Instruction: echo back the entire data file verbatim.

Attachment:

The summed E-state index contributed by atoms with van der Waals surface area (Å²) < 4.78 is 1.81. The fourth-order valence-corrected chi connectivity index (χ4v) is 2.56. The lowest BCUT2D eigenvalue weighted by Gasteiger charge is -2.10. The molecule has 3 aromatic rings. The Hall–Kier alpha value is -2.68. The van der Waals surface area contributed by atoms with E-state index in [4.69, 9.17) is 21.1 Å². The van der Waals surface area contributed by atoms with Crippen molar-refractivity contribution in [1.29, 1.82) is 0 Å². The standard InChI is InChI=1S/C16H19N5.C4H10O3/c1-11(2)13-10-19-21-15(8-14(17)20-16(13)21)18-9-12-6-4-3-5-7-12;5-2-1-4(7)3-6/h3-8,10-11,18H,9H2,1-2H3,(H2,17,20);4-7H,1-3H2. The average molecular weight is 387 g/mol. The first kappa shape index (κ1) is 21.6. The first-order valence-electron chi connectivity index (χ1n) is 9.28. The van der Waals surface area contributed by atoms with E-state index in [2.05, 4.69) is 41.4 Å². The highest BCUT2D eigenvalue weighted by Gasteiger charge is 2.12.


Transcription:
The summed E-state index contributed by atoms with van der Waals surface area (Å²) < 4.78 is 1.81. The fourth-order valence-corrected chi connectivity index (χ4v) is 2.56. The lowest BCUT2D eigenvalue weighted by Gasteiger charge is -2.10. The molecule has 3 aromatic rings. The Hall–Kier alpha value is -2.68. The van der Waals surface area contributed by atoms with E-state index in [4.69, 9.17) is 21.1 Å². The van der Waals surface area contributed by atoms with Crippen molar-refractivity contribution in [1.29, 1.82) is 0 Å². The standard InChI is InChI=1S/C16H19N5.C4H10O3/c1-11(2)13-10-19-21-15(8-14(17)20-16(13)21)18-9-12-6-4-3-5-7-12;5-2-1-4(7)3-6/h3-8,10-11,18H,9H2,1-2H3,(H2,17,20);4-7H,1-3H2. The average molecular weight is 387 g/mol. The first kappa shape index (κ1) is 21.6. The first-order valence-electron chi connectivity index (χ1n) is 9.28. The van der Waals surface area contributed by atoms with E-state index in [2.05, 4.69) is 41.4 Å². The highest BCUT2D eigenvalue weighted by Gasteiger charge is 2.12.